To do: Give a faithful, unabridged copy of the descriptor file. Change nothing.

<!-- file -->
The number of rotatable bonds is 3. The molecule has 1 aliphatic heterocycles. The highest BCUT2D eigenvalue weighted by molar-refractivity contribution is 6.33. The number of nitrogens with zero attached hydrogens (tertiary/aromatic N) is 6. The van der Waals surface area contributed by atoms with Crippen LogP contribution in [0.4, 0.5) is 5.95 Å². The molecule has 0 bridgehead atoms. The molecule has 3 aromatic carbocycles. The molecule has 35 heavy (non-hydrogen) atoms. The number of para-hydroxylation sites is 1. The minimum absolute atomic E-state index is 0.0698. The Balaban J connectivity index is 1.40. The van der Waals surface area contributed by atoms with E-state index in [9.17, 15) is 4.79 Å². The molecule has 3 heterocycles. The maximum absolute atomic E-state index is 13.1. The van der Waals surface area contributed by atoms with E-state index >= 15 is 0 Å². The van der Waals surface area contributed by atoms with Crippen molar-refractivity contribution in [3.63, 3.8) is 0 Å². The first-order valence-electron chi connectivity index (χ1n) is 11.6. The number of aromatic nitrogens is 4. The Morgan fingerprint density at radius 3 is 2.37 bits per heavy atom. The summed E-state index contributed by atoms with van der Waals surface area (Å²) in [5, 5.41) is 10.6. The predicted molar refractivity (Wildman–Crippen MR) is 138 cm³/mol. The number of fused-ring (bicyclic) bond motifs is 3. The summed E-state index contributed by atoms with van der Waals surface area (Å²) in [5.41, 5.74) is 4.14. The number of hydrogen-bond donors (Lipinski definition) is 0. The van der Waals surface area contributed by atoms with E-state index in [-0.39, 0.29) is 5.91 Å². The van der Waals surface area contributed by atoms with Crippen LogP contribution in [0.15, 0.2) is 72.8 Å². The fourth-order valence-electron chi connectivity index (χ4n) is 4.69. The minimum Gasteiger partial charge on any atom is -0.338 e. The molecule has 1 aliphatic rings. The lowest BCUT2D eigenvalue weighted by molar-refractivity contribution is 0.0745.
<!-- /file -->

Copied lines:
The number of rotatable bonds is 3. The molecule has 1 aliphatic heterocycles. The highest BCUT2D eigenvalue weighted by molar-refractivity contribution is 6.33. The number of nitrogens with zero attached hydrogens (tertiary/aromatic N) is 6. The van der Waals surface area contributed by atoms with Crippen LogP contribution in [0.4, 0.5) is 5.95 Å². The molecule has 0 bridgehead atoms. The molecule has 3 aromatic carbocycles. The molecule has 35 heavy (non-hydrogen) atoms. The number of para-hydroxylation sites is 1. The minimum absolute atomic E-state index is 0.0698. The Balaban J connectivity index is 1.40. The van der Waals surface area contributed by atoms with E-state index in [9.17, 15) is 4.79 Å². The molecule has 3 heterocycles. The maximum absolute atomic E-state index is 13.1. The van der Waals surface area contributed by atoms with E-state index >= 15 is 0 Å². The van der Waals surface area contributed by atoms with Crippen molar-refractivity contribution in [3.63, 3.8) is 0 Å². The first-order valence-electron chi connectivity index (χ1n) is 11.6. The number of aromatic nitrogens is 4. The Morgan fingerprint density at radius 3 is 2.37 bits per heavy atom. The summed E-state index contributed by atoms with van der Waals surface area (Å²) in [5, 5.41) is 10.6. The predicted molar refractivity (Wildman–Crippen MR) is 138 cm³/mol. The number of fused-ring (bicyclic) bond motifs is 3. The summed E-state index contributed by atoms with van der Waals surface area (Å²) in [5.41, 5.74) is 4.14. The number of hydrogen-bond donors (Lipinski definition) is 0. The van der Waals surface area contributed by atoms with E-state index in [-0.39, 0.29) is 5.91 Å². The van der Waals surface area contributed by atoms with Crippen LogP contribution in [0.15, 0.2) is 72.8 Å². The fourth-order valence-electron chi connectivity index (χ4n) is 4.69. The minimum Gasteiger partial charge on any atom is -0.338 e. The molecule has 1 aliphatic rings. The lowest BCUT2D eigenvalue weighted by molar-refractivity contribution is 0.0745.